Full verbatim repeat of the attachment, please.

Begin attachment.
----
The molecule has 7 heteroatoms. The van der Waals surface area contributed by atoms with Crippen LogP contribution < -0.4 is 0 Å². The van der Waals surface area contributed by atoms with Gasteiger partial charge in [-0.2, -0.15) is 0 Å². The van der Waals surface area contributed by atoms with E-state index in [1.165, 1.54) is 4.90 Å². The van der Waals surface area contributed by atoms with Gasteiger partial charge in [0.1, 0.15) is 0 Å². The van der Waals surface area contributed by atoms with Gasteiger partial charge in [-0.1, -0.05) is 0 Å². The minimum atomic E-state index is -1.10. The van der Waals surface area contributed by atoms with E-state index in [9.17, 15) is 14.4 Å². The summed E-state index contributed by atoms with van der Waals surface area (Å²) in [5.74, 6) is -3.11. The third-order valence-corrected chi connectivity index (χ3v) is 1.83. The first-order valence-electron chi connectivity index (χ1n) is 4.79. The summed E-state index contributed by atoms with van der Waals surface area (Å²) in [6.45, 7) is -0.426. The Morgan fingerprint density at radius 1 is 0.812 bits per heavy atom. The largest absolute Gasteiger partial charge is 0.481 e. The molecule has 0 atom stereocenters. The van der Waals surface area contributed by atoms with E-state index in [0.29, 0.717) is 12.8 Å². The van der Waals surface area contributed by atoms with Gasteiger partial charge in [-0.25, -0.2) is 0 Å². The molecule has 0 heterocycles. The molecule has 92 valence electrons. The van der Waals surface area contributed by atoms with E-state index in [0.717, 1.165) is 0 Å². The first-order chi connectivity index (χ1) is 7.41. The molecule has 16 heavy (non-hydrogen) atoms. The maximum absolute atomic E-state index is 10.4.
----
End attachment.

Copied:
The molecule has 7 heteroatoms. The van der Waals surface area contributed by atoms with Crippen LogP contribution < -0.4 is 0 Å². The van der Waals surface area contributed by atoms with Gasteiger partial charge in [-0.2, -0.15) is 0 Å². The van der Waals surface area contributed by atoms with E-state index in [1.165, 1.54) is 4.90 Å². The van der Waals surface area contributed by atoms with Gasteiger partial charge in [0.1, 0.15) is 0 Å². The van der Waals surface area contributed by atoms with Gasteiger partial charge in [-0.1, -0.05) is 0 Å². The minimum atomic E-state index is -1.10. The van der Waals surface area contributed by atoms with E-state index in [9.17, 15) is 14.4 Å². The summed E-state index contributed by atoms with van der Waals surface area (Å²) in [5.74, 6) is -3.11. The third-order valence-corrected chi connectivity index (χ3v) is 1.83. The first-order valence-electron chi connectivity index (χ1n) is 4.79. The summed E-state index contributed by atoms with van der Waals surface area (Å²) in [6.45, 7) is -0.426. The Morgan fingerprint density at radius 1 is 0.812 bits per heavy atom. The largest absolute Gasteiger partial charge is 0.481 e. The molecule has 0 atom stereocenters. The van der Waals surface area contributed by atoms with E-state index in [0.29, 0.717) is 12.8 Å². The van der Waals surface area contributed by atoms with Gasteiger partial charge in [-0.25, -0.2) is 0 Å². The molecule has 0 heterocycles. The molecule has 92 valence electrons. The van der Waals surface area contributed by atoms with E-state index in [0.717, 1.165) is 0 Å². The first-order chi connectivity index (χ1) is 7.41. The molecule has 16 heavy (non-hydrogen) atoms. The maximum absolute atomic E-state index is 10.4.